The Road Home to Healing

Sergio AlfaroRush is proud to support veterans of the U.S. military by providing both employment opportunities and the specialized care many vets need. One of them is Sergio Alfaro, an Army veteran and Epic technical trainer at Rush University Medical Center. In a powerful testimonial, Alfaro openly shares how a tour of duty forever changed his life and mental health and how Rush and other organizations help him cope with his new normal. 

As a veteran of the armed forces, I volunteered years of my life for this country, and the impact of it has left lasting marks that have carried on past a decade now.

It may not be difficult to grasp that even one year in Iraq serving as a medic for the Army has left me with experiences that I grapple with to this day. What is harder to understand is the devastation that can be left in the wake of battling with mental illness.

My family and I have lived​ with post-traumatic stress disorder for the past 15 years of my life, which has also resulted in a major depressive disorder for the past seven years. My existence has been put at risk not just at war, but now at home as I struggle to reintegrate myself into civilian life.

These illnesses are not badges of honor that I wear upon my chest. Nor are they marks of shame that I must keep hidden from the world. Even though speaking about this leaves me feeling vulnerable, I understand now that learning to accept and remain open about my struggles are vital traits that have helped me on my road to recovery.

It is comparable to when spring finally arrives and you can throw open those windows, shedding light on the winter you were living in as you hunkered down and waited out the cold. ​

Thankfully, there are organizations such as the Wounded Warrior Project, the Road Home Program here at Rush, Home Base at Massachusetts General Hospital and the U. S. Department of Veterans Affairs that have assisted with my return to normalcy.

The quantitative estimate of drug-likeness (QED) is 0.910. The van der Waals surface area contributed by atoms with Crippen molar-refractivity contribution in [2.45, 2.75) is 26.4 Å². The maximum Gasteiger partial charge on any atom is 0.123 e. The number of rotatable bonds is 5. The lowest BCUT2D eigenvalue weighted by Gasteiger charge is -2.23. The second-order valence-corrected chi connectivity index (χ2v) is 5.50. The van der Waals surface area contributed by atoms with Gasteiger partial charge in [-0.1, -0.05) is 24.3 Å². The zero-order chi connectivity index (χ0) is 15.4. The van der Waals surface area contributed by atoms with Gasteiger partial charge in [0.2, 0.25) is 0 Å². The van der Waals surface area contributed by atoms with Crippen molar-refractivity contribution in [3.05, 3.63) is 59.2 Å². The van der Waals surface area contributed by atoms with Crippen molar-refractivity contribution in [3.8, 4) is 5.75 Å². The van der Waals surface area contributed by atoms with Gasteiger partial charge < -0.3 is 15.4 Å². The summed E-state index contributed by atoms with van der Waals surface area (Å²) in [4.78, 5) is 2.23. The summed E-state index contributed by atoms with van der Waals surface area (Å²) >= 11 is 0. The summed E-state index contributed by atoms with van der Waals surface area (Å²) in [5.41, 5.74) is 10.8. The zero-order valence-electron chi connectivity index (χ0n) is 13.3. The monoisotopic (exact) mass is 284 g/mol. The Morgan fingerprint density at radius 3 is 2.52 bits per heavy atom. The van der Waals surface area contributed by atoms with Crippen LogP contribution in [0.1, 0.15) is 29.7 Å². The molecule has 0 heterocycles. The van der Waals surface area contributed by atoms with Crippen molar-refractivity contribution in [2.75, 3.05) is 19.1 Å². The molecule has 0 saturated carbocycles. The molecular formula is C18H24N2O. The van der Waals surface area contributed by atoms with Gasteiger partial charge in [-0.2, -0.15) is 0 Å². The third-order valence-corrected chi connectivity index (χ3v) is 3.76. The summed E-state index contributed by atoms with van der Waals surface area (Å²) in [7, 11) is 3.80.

Working here at Rush also helps me navigate my new normal. As an Epic technical trainer, I help increase others’ efficiency with the tools Rush provides their staff. Through collaboration with key subject matter experts, we continue to find new ways of providing efficient methods of using Epic medical records systems.

Less time spent documenting in the electronic medical record means more time with the patient, delivering quality care. Not all roles at a hospital have direct contact with patients, but everyone does contribute to the overall patient experience. I am proud to be a part of the team that has such a positive impact on patient care and the culture of excellence here at Rush.

Some of our greatest strengths as humans are the social dynamics we engage in daily. We test the bounds of our values and morals as we encounter new people and experiences. The feedback we get from others helps to inform us of our surrounding reality, and also if the behaviors we show are appropriate for the settings we find ourselves in.

Is it no surprise then when veterans, or anyone suffering from mental health issues, may seek out solitude and isolation, when the worldview we grapple with may be a result of an experience from years ago?

To face what is wrong with ourselves so starkly can potentially feed into the harmful cycles that further entrench us in willful ignorance and suffering. It doesn’t help that presently there remains a harmful stigma to admitting problems with mental health.

Some may think I am crazy, others that I am a war hero. In truth, I am neither. I am merely a survivor and a human being with newly revived hopes for my future. My time in therapy and focus on self-improvement helped me get here.

I did one of the best things you can do, which is seek to invest in yourself. Do this by getting help for the issues you battle. It may cost time, money or more, but the question I have had to pose continuously to myself in the midst of all this was: Do I want to live?

My answer? Yes, I do. To maintain my best life, I need to get help with PTSD and depression. I am glad I do it, and I hope you will get any help you need as well. ​

If you are a military veteran in need of support, please visit the Road Home Program website for more information. You can also call the Veteran Crisis Center at (800) 273-8255 and press 1. If you are in need of immediate help, please call 911 or the National Suicide Prevention Hotline at (800) 273-8255 (TALK), available 24 hours every day.

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